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New Zealand Farm: Thursday, 24th August 2017

With migrating birds on the move through the county already, I suggested to Ian Grier and Andy Palmer that a session at New Zealand Farm might be rewarding.  The habitat is primarily hawthorn scrub, with extensive blackberry bushes and some elder, surrounded by the nearly ubiquitous chalk grasslands. It offers a lot of food for birds fattening up for migration, plus plenty of shelter.  They agreed, and so, on Thursday, we rendezvoused at site and set several net rides throughout the bushes and three two-shelf nets along the dirt track across the Plain.  Ian and Andy had a close encounter with a Nightjar, sitting on the dirt track as they made their way to site.  As Ian himself said, unfortunately they were too busy chatting to react quickly enough to dazzle the bird and catch it for ringing.

As we are now out of the breeding season, lures are allowable. Quite often, it is still just a matter of luck, but this morning I set a lure for Tree Pipit, and first round there were three Tree Pipits sitting in that net.  The Swallow lure also worked, in that the three we caught were caught in that net ride, and the Linnets (plus the Goldfinch and Redstart) were caught in the net with the Linnet lure playing.  If the other lures had worked this would be a much more exotic blog.

2017 07 24trepi

Rather like yesterday, the session went very well until 10:00, and then the birds, presumably too stuffed on blackberries to move, just disappeared. The catch for the session was: Swallow 3; Jay 1; Blue Tit 2; Great Tit 5; Wren 2(1); Dunnock 2; Tree Pipit 3; Redstart 1; Robin 3; Song Thrush 1; Blackbird 1; Reed Warbler 1; Blackcap 4; Whitethroat 18; Lesser Whitethroat 1; Chiffchaff 2; Willow Warbler 2; Goldfinch 1; Linnet 2.  Totals: 55 birds ringed from 19 species and one retrap.  It was an excellent variety for a single catch in a fairly uniform habitat, with nineteen species.  The single retrapped bird was a Wren ringed last year at the same site.  As with other catches, a huge proportion of these birds were juveniles: only nine were adults.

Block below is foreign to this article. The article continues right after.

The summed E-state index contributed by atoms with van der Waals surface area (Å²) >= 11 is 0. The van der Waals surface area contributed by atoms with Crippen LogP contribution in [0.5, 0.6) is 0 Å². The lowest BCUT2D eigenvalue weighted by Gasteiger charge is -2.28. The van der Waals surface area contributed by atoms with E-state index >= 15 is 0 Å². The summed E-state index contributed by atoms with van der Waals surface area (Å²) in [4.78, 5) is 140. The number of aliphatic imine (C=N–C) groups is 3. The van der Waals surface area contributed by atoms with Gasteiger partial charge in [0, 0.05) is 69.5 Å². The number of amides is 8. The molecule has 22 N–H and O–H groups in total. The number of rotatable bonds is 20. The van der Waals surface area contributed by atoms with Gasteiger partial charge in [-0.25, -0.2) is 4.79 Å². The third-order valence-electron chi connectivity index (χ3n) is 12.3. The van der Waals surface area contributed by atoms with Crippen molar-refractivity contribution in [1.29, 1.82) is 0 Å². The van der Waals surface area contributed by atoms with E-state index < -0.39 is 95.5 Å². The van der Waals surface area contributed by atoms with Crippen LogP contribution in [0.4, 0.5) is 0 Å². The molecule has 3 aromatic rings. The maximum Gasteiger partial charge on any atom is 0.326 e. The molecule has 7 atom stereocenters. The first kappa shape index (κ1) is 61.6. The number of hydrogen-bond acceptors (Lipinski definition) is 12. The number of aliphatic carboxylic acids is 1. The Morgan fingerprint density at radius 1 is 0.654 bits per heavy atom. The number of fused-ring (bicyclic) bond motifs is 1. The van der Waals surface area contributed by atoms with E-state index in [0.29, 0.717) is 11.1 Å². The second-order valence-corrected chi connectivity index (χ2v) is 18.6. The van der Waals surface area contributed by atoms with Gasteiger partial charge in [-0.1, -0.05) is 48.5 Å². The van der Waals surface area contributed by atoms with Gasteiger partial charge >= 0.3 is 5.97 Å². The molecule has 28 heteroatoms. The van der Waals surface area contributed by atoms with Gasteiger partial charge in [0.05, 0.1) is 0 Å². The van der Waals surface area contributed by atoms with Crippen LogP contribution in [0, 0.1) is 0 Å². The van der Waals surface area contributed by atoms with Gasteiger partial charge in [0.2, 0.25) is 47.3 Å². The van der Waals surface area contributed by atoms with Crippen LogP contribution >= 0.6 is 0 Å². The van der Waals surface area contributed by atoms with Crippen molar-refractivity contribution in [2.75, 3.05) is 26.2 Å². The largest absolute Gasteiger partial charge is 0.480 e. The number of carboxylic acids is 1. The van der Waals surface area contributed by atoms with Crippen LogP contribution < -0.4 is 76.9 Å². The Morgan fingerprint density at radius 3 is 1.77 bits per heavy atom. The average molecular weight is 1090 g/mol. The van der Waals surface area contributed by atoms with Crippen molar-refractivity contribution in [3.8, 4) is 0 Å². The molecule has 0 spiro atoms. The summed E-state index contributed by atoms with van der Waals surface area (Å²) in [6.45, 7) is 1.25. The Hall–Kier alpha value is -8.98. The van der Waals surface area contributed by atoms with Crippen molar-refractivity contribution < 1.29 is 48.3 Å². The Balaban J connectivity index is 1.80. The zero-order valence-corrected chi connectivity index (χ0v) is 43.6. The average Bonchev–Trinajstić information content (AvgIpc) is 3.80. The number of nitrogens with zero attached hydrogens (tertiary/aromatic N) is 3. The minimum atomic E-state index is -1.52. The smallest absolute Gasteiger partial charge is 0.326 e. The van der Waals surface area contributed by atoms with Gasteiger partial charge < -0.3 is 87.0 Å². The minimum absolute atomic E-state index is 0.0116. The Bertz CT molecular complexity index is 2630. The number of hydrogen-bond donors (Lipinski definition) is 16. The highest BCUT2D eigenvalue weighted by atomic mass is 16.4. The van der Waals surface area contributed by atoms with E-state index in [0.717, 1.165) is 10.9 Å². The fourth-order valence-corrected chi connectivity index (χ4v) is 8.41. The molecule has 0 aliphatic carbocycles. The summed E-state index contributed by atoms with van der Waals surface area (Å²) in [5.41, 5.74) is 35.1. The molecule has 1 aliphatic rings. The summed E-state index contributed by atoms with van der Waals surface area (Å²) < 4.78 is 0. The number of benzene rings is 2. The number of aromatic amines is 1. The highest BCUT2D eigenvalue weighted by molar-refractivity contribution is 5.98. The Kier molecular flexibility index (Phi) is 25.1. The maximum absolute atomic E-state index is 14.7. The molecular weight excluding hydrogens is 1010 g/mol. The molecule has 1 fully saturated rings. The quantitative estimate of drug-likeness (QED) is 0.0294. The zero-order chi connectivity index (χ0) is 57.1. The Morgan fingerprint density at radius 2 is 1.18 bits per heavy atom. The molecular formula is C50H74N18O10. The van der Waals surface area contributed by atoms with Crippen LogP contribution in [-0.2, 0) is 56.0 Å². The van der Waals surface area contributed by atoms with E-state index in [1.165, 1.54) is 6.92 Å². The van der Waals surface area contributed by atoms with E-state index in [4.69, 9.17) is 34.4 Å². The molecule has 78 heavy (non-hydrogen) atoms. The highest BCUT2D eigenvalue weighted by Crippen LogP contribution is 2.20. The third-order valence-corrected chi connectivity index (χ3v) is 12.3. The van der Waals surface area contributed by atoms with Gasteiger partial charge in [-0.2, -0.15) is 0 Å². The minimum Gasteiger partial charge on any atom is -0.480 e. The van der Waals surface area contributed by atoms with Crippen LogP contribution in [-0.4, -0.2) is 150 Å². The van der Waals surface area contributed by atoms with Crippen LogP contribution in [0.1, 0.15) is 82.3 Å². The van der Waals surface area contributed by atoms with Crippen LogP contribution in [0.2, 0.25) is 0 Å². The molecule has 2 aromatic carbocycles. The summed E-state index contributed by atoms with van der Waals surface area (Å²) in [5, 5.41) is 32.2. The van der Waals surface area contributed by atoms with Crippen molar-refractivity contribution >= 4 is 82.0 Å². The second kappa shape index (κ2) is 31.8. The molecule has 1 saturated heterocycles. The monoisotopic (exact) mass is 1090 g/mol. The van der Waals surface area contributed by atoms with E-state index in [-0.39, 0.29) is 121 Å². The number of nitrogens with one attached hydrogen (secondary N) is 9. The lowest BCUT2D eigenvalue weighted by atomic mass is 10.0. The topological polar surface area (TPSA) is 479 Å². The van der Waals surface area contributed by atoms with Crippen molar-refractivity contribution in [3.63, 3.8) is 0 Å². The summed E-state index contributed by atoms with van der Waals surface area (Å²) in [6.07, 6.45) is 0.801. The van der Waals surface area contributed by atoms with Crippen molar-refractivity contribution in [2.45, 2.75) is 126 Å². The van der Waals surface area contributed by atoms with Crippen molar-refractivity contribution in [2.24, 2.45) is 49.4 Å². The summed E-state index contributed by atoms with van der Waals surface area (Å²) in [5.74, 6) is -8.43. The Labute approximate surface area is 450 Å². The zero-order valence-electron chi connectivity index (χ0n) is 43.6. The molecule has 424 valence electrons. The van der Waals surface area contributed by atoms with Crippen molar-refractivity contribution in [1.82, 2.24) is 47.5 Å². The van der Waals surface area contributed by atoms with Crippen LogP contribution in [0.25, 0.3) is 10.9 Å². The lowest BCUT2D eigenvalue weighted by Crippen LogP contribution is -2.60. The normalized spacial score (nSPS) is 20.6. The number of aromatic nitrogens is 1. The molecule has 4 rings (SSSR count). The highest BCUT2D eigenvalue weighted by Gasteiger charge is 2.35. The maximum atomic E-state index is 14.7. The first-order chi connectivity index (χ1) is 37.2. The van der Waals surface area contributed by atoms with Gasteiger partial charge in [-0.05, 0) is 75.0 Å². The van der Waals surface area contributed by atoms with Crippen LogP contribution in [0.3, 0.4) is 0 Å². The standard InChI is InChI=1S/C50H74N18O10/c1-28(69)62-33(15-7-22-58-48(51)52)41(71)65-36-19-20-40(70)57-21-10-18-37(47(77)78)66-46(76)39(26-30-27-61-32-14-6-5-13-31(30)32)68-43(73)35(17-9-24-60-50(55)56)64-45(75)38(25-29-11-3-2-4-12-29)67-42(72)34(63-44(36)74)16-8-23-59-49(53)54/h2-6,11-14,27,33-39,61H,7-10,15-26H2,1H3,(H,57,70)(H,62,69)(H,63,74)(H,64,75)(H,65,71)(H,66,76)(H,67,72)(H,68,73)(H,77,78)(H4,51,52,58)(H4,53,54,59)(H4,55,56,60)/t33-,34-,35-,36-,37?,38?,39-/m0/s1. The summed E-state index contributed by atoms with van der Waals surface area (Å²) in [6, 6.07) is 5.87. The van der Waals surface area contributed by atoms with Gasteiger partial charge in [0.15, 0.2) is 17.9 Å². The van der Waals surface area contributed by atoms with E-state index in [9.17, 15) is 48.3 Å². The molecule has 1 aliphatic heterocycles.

The Redstart, Goldfinch and two Linnets were caught in one of the two-shelf nets set along the track.  These nets were set so that they ran alongside the large puddles in the track, which are the only source of water local to the site.  After 10:00 the wind got up and, as New Zealand Farm is at the top of the Plain, it is quite exposed and the nets began billowing so, as the birds had also disappeared, we decided to take down and leave site.  ST/IG/AP

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